A tasteful design that will work for a lot of people. There are lots of pluses: Women often do clothes and under garments in small batches or by hand, it will work well definitely for this. Maybe not perfect for the whole planet, but great for dry cold or hot climates; I am sure that there are thousands of people living in dry cold/hot climates, Colorado for one. Could be installed on cruise ships so that people can dry their clothes in their cabins instead of sending every thing to the ship's
I think you should concentrate on how you can dry large sheets inddoors instead of the tiny langerie you suggest.
Looks purty - but an indoor drying rack is not exactly a novel idea. You can find cheaper and more convenient drying racks in just about any major department store - even in the US.
Where can you get one: anywhere in Europe. This isn't a new idea, just a variation on a concept that's been around for years. My grandmother had one, my mother has one, I have one ... and the one I have has considerably more flexible and extensive drying space than the one here. Overall, the design suggests that the designer only has lingerie and so on in mind - not a replacement for an electrical dryer.
@ Patrick: Find any wall mountable ones using sustainable materials? Please link me, I'd like to buy one. @ Anne: I researched ones available overseas, like the Stewie Lift, but most people don't want to install things on their ceilings. Again, if you can find a wall mountable dryer using sustainable materials, please link one here.
I work at Target and you have no idea how many people are looking for something this simple. Sure other people make them, but not like this. Good job Rob! I would also like to buy one...I am one of those who refuse to hang my undergarments outside for all of madison to see!
I love this! It's stylish and functional. Most of my wardrobe has "lay flat to dry" instructions. I could use a couple of these. Also, I always have clothing I need to wash right away (like biking clothes) and need a place to lay them out for drying. This would be so convenient.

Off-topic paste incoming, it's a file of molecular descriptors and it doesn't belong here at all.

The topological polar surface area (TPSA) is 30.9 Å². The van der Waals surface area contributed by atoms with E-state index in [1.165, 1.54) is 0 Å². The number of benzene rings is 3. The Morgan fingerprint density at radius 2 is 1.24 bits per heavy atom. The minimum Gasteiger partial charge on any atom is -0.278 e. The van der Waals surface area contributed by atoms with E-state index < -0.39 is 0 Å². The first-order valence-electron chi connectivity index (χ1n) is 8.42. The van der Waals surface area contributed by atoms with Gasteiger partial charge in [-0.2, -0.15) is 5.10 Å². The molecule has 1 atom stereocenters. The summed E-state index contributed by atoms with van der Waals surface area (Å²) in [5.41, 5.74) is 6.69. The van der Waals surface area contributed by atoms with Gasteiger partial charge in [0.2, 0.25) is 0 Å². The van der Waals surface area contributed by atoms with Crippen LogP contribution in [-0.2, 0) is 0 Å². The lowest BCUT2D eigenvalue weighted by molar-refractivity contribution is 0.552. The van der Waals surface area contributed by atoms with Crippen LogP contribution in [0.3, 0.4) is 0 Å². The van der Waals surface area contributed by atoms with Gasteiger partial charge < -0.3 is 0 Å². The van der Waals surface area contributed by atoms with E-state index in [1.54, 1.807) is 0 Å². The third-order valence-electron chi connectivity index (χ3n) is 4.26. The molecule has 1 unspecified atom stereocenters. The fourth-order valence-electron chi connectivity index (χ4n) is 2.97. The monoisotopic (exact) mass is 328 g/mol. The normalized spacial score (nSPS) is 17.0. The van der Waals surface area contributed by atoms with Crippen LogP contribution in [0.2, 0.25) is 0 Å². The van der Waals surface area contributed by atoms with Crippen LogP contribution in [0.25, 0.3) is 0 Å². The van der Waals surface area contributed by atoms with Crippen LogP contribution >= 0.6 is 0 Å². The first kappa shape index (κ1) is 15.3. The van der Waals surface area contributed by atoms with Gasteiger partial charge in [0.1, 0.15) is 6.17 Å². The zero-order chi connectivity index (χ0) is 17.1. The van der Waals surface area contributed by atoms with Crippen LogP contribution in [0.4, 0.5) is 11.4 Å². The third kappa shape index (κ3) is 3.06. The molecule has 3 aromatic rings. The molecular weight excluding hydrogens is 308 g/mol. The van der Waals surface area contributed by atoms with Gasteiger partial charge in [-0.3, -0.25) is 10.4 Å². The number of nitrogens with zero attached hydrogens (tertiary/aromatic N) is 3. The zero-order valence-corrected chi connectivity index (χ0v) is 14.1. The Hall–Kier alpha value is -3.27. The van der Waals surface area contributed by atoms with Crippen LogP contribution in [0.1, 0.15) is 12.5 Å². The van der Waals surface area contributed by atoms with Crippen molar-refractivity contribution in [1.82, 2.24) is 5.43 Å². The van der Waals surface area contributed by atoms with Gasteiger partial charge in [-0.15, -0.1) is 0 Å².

I would like to suupport this concept and encourage students to support fellow students. I have aproblem with Core 77 limiting voting from one email address as many of my student and all of the faculty have e mail covered by the institutions. I understand the concept of attempting to fair , but is there a way to be inclusive of those doing the correct ethical thing and not excluding us due to the problems caused by the minority?
Good thinking. How much?
Love the sculptural presence, not only is it functional but something that one could even enjoy in their living room.
Function isn't revolutionary, but materials and aesthetics are. Nice.
Very nice and convenient design Rob. I could also use it to hang my pants in the closet. Congrats.
I actually have a problem with my underwear and bras falling off our drying rack onto our disgusting basement floor, so I would buy this. God job Rob! Oh! And sweaters, yeah, Sara, I didn't even think of that.
Yeah, it's a good idea, but not a new one. You can find these hanging on walls in many a historic museums here in Minnesota. They look a bit different, but the idea is similar. Look up antique drying rack on ebay if you want to buy one now. (Actually, they used to make ones with arms that radiate from one central point which used even less space.)
This is the best idea I have seen in 18 years of designing closets, laundry rooms, and garages. I have been looking for something like this for my client's home. Also, myself with a background in Textiles, this process of drying clothing, protects fibers from the heat and tumbling of a dryer and from knits, hanging and stretching out. Amazing, space saving too.